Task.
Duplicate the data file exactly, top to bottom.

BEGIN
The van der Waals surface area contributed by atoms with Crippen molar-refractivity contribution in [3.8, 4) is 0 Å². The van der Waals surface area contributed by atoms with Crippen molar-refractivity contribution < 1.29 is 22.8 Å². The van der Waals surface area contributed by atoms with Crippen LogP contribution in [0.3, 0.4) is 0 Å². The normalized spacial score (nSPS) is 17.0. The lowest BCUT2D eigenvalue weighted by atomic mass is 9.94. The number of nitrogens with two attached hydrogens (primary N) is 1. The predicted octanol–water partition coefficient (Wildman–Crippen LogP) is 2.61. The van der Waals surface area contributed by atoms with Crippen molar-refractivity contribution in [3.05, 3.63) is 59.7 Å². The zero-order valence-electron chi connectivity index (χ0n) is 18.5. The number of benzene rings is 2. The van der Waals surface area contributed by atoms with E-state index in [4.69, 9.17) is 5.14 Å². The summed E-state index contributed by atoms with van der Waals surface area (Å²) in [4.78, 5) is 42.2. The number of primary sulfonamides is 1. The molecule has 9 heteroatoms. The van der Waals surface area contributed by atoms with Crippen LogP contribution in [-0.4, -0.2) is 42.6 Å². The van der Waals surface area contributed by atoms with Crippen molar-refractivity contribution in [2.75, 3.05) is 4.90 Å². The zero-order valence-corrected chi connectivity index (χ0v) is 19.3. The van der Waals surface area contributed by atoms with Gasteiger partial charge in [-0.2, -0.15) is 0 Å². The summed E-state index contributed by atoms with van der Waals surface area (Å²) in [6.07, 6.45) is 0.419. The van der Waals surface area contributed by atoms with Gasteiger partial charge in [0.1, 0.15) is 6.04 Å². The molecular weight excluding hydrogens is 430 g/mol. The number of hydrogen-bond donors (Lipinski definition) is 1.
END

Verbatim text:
The van der Waals surface area contributed by atoms with Crippen molar-refractivity contribution in [3.8, 4) is 0 Å². The van der Waals surface area contributed by atoms with Crippen molar-refractivity contribution < 1.29 is 22.8 Å². The van der Waals surface area contributed by atoms with Crippen LogP contribution in [0.3, 0.4) is 0 Å². The normalized spacial score (nSPS) is 17.0. The lowest BCUT2D eigenvalue weighted by atomic mass is 9.94. The number of nitrogens with two attached hydrogens (primary N) is 1. The predicted octanol–water partition coefficient (Wildman–Crippen LogP) is 2.61. The van der Waals surface area contributed by atoms with Crippen molar-refractivity contribution in [3.05, 3.63) is 59.7 Å². The zero-order valence-electron chi connectivity index (χ0n) is 18.5. The number of benzene rings is 2. The van der Waals surface area contributed by atoms with E-state index in [4.69, 9.17) is 5.14 Å². The summed E-state index contributed by atoms with van der Waals surface area (Å²) in [4.78, 5) is 42.2. The number of primary sulfonamides is 1. The molecule has 9 heteroatoms. The van der Waals surface area contributed by atoms with Crippen LogP contribution in [-0.4, -0.2) is 42.6 Å². The van der Waals surface area contributed by atoms with Crippen molar-refractivity contribution in [2.75, 3.05) is 4.90 Å². The zero-order valence-corrected chi connectivity index (χ0v) is 19.3. The van der Waals surface area contributed by atoms with Gasteiger partial charge in [-0.2, -0.15) is 0 Å². The summed E-state index contributed by atoms with van der Waals surface area (Å²) in [6.07, 6.45) is 0.419. The van der Waals surface area contributed by atoms with Gasteiger partial charge in [0.1, 0.15) is 6.04 Å². The molecular weight excluding hydrogens is 430 g/mol. The number of hydrogen-bond donors (Lipinski definition) is 1.